Graduate Psychology Programs
The human mind is complex, as are the ways in which people think and behave. However, when students enroll in psychology programs at the graduate level, they take a step toward gaining a better understanding of these complexities.
While graduate programs in psychology vary from one school to another, they share a common trait - - completing them can set graduates up for greater success in their careers.
At the master's level
Several professions in the field of psychology, such as psychologist and therapist, require individuals to hold master's degrees. For this reason, those who have their sights set on landing these jobs typically follow their undergraduate studies with time in graduate school.
There, they can pursue either a Master of Arts in Psychology or a Master of Science in Psychology. While both credentials focus on the same subject, the MS is typically more research-based than the MA.
If students want a more focused graduate degree, they may want to choose a specialized master's degree. Such programs will not be available at every school, but may include master's degrees in clinical psychology, social psychology and forensic psychology.
At the doctoral level
Beyond the master's level, students can pursue a Doctor of Psychology, or a Psy.D.. This credential, available with a focus on clinical psychology and other topics, is designed to prepare individuals for careers practicing psychology.
Then, there is the Doctor of Philosophy in Psychology, which can help students who wish to open a private practice. In addition, those who earn a Ph.D in psychology may want to pursue careers teaching in higher education settings.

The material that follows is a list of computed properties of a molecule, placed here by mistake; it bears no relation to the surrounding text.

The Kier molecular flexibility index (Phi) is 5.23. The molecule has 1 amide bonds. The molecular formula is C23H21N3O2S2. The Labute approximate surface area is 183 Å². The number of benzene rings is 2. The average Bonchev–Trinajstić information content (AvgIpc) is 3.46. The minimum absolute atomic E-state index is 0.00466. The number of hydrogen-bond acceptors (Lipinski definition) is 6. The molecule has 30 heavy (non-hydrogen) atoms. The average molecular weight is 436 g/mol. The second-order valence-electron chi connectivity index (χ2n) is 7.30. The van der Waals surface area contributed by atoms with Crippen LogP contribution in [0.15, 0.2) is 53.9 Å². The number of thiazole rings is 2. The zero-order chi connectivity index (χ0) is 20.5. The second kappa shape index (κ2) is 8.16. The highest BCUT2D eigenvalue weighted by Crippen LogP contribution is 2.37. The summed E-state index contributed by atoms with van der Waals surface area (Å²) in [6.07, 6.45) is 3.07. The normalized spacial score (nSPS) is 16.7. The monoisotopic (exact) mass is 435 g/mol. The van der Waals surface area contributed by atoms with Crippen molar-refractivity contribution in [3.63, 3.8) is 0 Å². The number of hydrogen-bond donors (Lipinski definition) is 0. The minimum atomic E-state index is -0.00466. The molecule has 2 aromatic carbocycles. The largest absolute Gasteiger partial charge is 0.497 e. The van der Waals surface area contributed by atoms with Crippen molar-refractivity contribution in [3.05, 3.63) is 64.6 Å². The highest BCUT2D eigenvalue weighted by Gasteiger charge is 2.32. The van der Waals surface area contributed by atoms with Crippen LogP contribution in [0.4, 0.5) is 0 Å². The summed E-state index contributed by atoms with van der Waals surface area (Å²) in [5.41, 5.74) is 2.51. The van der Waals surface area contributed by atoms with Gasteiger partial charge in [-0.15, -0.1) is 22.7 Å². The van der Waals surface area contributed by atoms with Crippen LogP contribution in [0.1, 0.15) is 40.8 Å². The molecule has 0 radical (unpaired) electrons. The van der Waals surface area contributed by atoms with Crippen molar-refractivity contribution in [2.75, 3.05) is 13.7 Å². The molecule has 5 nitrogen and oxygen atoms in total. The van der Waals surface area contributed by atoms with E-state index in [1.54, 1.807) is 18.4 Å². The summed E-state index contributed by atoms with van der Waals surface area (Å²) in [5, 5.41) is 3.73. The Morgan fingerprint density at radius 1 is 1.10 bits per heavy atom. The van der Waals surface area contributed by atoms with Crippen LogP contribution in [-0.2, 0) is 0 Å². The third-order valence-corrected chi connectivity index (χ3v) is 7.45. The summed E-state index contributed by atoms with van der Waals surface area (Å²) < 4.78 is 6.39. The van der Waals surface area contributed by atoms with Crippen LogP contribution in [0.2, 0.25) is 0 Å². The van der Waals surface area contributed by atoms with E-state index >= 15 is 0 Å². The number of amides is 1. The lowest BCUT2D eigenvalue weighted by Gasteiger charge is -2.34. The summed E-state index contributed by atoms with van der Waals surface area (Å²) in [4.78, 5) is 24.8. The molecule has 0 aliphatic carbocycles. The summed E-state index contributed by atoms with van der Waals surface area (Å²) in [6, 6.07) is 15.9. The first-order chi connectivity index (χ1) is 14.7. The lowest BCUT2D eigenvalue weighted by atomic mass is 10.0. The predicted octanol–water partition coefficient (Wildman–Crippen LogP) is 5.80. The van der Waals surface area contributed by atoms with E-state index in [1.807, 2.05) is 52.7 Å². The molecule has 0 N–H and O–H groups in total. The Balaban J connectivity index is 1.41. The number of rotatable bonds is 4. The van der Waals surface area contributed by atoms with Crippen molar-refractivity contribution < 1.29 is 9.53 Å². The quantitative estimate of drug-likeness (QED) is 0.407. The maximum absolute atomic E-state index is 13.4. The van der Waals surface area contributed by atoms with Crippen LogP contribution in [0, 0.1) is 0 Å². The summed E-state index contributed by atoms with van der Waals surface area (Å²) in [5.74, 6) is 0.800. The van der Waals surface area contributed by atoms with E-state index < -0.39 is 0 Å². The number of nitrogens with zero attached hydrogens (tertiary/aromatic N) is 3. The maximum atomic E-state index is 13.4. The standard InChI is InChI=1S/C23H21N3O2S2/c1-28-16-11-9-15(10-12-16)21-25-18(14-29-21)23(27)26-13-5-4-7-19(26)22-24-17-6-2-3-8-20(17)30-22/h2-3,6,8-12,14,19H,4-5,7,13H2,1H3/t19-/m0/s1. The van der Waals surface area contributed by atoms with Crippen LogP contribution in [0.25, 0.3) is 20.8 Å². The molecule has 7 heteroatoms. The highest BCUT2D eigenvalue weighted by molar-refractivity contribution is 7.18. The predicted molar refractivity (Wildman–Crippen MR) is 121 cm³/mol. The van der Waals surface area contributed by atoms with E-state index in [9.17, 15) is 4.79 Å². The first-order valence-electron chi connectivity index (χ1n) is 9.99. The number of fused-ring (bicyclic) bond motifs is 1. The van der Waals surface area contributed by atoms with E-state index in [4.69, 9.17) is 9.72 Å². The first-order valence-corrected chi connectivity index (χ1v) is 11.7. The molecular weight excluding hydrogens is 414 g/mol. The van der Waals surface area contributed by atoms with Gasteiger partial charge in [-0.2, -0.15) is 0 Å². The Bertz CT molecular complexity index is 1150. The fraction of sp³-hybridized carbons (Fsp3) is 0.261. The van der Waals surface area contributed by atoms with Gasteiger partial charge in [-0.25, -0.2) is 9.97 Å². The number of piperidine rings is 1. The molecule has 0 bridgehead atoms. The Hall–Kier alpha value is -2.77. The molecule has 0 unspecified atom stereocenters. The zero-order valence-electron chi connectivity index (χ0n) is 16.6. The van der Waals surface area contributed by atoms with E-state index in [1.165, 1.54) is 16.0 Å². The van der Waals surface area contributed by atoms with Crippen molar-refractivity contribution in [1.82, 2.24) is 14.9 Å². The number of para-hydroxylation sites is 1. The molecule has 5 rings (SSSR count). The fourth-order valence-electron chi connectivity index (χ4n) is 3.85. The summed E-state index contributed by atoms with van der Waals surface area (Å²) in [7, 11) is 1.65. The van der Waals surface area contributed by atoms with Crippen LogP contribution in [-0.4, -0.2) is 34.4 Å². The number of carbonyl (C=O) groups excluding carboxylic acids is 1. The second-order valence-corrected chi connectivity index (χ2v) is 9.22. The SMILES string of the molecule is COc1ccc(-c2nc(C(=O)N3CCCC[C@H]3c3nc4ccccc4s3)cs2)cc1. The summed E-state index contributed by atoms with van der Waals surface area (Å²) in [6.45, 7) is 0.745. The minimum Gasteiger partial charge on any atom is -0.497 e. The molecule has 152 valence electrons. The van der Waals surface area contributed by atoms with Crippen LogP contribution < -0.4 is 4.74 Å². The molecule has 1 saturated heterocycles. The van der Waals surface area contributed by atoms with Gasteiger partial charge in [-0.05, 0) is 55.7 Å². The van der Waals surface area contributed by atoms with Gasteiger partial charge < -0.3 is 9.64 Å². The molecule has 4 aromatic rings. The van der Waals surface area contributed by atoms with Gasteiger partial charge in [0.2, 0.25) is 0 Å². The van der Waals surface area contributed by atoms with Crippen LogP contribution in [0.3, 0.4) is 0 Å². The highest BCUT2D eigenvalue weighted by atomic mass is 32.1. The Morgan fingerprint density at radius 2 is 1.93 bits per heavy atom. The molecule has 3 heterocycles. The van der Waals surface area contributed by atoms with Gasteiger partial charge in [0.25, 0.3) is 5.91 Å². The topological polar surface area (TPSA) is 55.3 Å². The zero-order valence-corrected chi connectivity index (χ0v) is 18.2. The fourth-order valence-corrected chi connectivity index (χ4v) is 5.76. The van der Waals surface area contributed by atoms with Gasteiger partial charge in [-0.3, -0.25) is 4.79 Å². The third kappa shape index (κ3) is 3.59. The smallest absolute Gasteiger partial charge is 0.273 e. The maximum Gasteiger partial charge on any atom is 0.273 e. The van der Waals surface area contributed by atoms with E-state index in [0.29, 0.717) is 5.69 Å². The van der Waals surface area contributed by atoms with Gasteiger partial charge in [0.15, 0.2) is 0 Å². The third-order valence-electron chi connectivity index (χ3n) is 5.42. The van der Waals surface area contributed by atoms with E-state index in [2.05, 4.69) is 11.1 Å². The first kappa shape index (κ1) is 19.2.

Putting psychology skills to use
With a master's degree in psychology, individuals will have one of the education credentials necessary to become a mental health counselor or marriage and family therapist. This line of work, which is dedicated to help people overcome their mental and emotional problems as they relate to their personal relationships, is expected to experience faster-than-average growth through 2020, according to the U.S. Bureau of Labor Statistics.
In order to practice, psychologists need a doctoral degree in psychology. Whether they choose to become a clinical psychologist or a research psychologist, either a Psy.D. or a Ph.D can help individuals work in these roles.
A Ph.D in Psychology is also considered to be an essential credential for individuals who wish to become professors and teach at the postsecondary level. Like mental health counselors and marriage and family therapists, college-level psychology educators are projected to see a faster-than-average increase in employment opportunities, according to the BLS.
Find the right psychology programs
With so many graduate options available, it may be time for those interested in pursuing a career in psychology to narrow down their choices and identify the right program. GraduateGuide.com and its graduate search engine can help prospective students explore psychology programs and figure out which ones can help them achieve their academic and professional goals.
Search our full list of Graduate Psychology Programs in the U.S. and Canada
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